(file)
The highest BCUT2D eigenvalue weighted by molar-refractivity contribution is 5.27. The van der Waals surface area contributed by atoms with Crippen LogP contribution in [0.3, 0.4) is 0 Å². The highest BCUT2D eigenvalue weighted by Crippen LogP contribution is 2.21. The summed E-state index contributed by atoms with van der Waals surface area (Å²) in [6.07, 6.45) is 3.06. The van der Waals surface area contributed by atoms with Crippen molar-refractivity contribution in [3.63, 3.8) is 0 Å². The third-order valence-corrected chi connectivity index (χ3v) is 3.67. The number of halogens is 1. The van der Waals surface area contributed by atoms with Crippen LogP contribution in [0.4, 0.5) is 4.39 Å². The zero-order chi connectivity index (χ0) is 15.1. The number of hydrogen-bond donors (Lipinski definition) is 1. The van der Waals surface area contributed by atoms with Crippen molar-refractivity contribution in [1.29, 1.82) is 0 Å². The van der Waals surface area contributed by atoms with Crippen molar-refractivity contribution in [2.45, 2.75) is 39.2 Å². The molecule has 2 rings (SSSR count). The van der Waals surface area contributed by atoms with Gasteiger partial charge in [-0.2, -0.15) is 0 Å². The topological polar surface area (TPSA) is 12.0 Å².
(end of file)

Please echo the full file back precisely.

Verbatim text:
The highest BCUT2D eigenvalue weighted by molar-refractivity contribution is 5.27. The van der Waals surface area contributed by atoms with Crippen LogP contribution in [0.3, 0.4) is 0 Å². The highest BCUT2D eigenvalue weighted by Crippen LogP contribution is 2.21. The summed E-state index contributed by atoms with van der Waals surface area (Å²) in [6.07, 6.45) is 3.06. The van der Waals surface area contributed by atoms with Crippen molar-refractivity contribution in [3.63, 3.8) is 0 Å². The third-order valence-corrected chi connectivity index (χ3v) is 3.67. The number of halogens is 1. The van der Waals surface area contributed by atoms with Crippen LogP contribution in [0.4, 0.5) is 4.39 Å². The zero-order chi connectivity index (χ0) is 15.1. The number of hydrogen-bond donors (Lipinski definition) is 1. The van der Waals surface area contributed by atoms with Crippen molar-refractivity contribution in [1.29, 1.82) is 0 Å². The van der Waals surface area contributed by atoms with Crippen molar-refractivity contribution in [2.45, 2.75) is 39.2 Å². The molecule has 2 rings (SSSR count). The van der Waals surface area contributed by atoms with Gasteiger partial charge in [-0.2, -0.15) is 0 Å². The topological polar surface area (TPSA) is 12.0 Å².